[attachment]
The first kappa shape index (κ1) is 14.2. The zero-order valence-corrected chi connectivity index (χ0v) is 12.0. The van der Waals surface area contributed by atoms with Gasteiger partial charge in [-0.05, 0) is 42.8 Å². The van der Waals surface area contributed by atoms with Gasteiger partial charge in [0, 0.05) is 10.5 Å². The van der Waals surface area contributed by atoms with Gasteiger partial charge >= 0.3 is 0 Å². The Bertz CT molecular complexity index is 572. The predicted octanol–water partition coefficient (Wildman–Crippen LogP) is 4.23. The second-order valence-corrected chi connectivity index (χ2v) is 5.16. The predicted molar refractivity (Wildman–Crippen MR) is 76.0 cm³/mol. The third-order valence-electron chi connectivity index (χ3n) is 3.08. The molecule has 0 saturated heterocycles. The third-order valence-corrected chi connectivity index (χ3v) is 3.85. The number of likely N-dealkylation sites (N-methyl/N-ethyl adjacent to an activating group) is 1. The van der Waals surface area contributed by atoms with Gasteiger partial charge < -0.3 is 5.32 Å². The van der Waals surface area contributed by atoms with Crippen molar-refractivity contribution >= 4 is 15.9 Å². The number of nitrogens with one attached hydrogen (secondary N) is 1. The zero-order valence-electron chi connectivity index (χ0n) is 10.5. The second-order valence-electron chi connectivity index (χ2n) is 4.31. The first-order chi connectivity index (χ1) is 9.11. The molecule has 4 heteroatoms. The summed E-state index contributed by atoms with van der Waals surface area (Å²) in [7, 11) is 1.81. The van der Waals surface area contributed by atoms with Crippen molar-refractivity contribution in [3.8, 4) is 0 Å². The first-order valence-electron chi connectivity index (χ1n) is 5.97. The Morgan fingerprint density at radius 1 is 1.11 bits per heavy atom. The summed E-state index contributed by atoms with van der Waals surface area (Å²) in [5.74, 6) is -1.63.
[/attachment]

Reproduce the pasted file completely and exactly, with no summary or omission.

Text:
The first kappa shape index (κ1) is 14.2. The zero-order valence-corrected chi connectivity index (χ0v) is 12.0. The van der Waals surface area contributed by atoms with Gasteiger partial charge in [-0.05, 0) is 42.8 Å². The van der Waals surface area contributed by atoms with Gasteiger partial charge in [0, 0.05) is 10.5 Å². The van der Waals surface area contributed by atoms with Gasteiger partial charge >= 0.3 is 0 Å². The Bertz CT molecular complexity index is 572. The predicted octanol–water partition coefficient (Wildman–Crippen LogP) is 4.23. The second-order valence-corrected chi connectivity index (χ2v) is 5.16. The predicted molar refractivity (Wildman–Crippen MR) is 76.0 cm³/mol. The third-order valence-electron chi connectivity index (χ3n) is 3.08. The molecule has 0 saturated heterocycles. The third-order valence-corrected chi connectivity index (χ3v) is 3.85. The number of likely N-dealkylation sites (N-methyl/N-ethyl adjacent to an activating group) is 1. The van der Waals surface area contributed by atoms with Gasteiger partial charge < -0.3 is 5.32 Å². The van der Waals surface area contributed by atoms with Crippen molar-refractivity contribution >= 4 is 15.9 Å². The number of nitrogens with one attached hydrogen (secondary N) is 1. The zero-order valence-electron chi connectivity index (χ0n) is 10.5. The second-order valence-electron chi connectivity index (χ2n) is 4.31. The first-order chi connectivity index (χ1) is 9.11. The molecule has 4 heteroatoms. The summed E-state index contributed by atoms with van der Waals surface area (Å²) in [7, 11) is 1.81. The van der Waals surface area contributed by atoms with Crippen molar-refractivity contribution in [3.8, 4) is 0 Å². The first-order valence-electron chi connectivity index (χ1n) is 5.97. The Morgan fingerprint density at radius 1 is 1.11 bits per heavy atom. The summed E-state index contributed by atoms with van der Waals surface area (Å²) in [5.74, 6) is -1.63.